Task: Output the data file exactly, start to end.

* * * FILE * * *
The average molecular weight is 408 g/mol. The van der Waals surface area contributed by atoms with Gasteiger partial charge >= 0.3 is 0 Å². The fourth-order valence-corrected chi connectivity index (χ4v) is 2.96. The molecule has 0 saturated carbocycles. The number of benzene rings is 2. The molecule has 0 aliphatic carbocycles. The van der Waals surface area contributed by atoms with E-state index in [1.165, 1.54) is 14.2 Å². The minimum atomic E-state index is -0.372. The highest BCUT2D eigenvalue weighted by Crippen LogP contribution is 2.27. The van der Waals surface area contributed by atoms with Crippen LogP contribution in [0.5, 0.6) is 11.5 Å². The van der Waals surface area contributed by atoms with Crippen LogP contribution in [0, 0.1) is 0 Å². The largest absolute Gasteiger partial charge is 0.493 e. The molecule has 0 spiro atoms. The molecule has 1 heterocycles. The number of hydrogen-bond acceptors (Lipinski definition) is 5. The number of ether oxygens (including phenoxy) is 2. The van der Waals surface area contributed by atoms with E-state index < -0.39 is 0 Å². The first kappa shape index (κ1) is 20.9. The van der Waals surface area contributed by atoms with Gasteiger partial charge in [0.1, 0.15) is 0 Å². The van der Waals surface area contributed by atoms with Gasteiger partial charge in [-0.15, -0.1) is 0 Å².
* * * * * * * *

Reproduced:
The average molecular weight is 408 g/mol. The van der Waals surface area contributed by atoms with Gasteiger partial charge >= 0.3 is 0 Å². The fourth-order valence-corrected chi connectivity index (χ4v) is 2.96. The molecule has 0 saturated carbocycles. The number of benzene rings is 2. The molecule has 0 aliphatic carbocycles. The van der Waals surface area contributed by atoms with E-state index in [1.165, 1.54) is 14.2 Å². The minimum atomic E-state index is -0.372. The highest BCUT2D eigenvalue weighted by Crippen LogP contribution is 2.27. The van der Waals surface area contributed by atoms with Crippen LogP contribution in [0.5, 0.6) is 11.5 Å². The van der Waals surface area contributed by atoms with Crippen LogP contribution in [0, 0.1) is 0 Å². The largest absolute Gasteiger partial charge is 0.493 e. The molecule has 0 spiro atoms. The molecule has 1 heterocycles. The number of hydrogen-bond acceptors (Lipinski definition) is 5. The number of ether oxygens (including phenoxy) is 2. The van der Waals surface area contributed by atoms with E-state index < -0.39 is 0 Å². The first kappa shape index (κ1) is 20.9. The van der Waals surface area contributed by atoms with Gasteiger partial charge in [0.1, 0.15) is 0 Å². The van der Waals surface area contributed by atoms with Gasteiger partial charge in [-0.15, -0.1) is 0 Å².